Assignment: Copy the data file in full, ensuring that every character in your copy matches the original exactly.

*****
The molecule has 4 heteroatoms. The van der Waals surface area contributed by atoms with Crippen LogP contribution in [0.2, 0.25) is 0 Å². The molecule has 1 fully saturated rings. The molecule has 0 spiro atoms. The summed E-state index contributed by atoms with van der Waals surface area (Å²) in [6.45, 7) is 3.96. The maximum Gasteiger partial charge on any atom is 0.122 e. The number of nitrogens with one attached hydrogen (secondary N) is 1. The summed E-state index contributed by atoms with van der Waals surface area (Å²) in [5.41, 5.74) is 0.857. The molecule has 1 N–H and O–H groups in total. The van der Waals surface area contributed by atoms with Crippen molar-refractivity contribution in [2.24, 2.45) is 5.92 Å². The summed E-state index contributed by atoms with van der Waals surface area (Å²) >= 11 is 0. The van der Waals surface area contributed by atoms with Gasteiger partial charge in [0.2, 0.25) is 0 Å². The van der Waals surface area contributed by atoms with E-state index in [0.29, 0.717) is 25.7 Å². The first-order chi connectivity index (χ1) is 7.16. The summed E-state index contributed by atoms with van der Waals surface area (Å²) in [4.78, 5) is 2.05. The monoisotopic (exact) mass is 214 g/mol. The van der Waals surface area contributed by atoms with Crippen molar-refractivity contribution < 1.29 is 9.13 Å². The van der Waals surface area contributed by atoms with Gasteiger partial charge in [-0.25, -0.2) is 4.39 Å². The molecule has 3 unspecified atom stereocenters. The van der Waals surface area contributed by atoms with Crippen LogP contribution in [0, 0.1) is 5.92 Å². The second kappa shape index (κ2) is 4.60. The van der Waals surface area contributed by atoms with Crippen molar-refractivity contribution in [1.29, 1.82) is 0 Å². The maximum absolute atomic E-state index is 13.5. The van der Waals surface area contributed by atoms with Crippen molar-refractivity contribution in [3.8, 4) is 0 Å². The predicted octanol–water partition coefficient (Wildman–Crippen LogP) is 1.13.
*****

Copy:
The molecule has 4 heteroatoms. The van der Waals surface area contributed by atoms with Crippen LogP contribution in [0.2, 0.25) is 0 Å². The molecule has 1 fully saturated rings. The molecule has 0 spiro atoms. The summed E-state index contributed by atoms with van der Waals surface area (Å²) in [6.45, 7) is 3.96. The maximum Gasteiger partial charge on any atom is 0.122 e. The number of nitrogens with one attached hydrogen (secondary N) is 1. The summed E-state index contributed by atoms with van der Waals surface area (Å²) in [5.41, 5.74) is 0.857. The molecule has 1 N–H and O–H groups in total. The van der Waals surface area contributed by atoms with Crippen molar-refractivity contribution in [2.24, 2.45) is 5.92 Å². The summed E-state index contributed by atoms with van der Waals surface area (Å²) >= 11 is 0. The van der Waals surface area contributed by atoms with Gasteiger partial charge in [0.2, 0.25) is 0 Å². The van der Waals surface area contributed by atoms with E-state index in [0.29, 0.717) is 25.7 Å². The first-order chi connectivity index (χ1) is 7.16. The summed E-state index contributed by atoms with van der Waals surface area (Å²) in [4.78, 5) is 2.05. The monoisotopic (exact) mass is 214 g/mol. The van der Waals surface area contributed by atoms with Crippen molar-refractivity contribution < 1.29 is 9.13 Å². The van der Waals surface area contributed by atoms with Gasteiger partial charge in [-0.25, -0.2) is 4.39 Å². The molecule has 3 unspecified atom stereocenters. The van der Waals surface area contributed by atoms with Crippen LogP contribution in [0, 0.1) is 5.92 Å². The second kappa shape index (κ2) is 4.60. The van der Waals surface area contributed by atoms with Crippen molar-refractivity contribution in [1.29, 1.82) is 0 Å². The maximum absolute atomic E-state index is 13.5. The van der Waals surface area contributed by atoms with Crippen molar-refractivity contribution in [3.8, 4) is 0 Å². The predicted octanol–water partition coefficient (Wildman–Crippen LogP) is 1.13.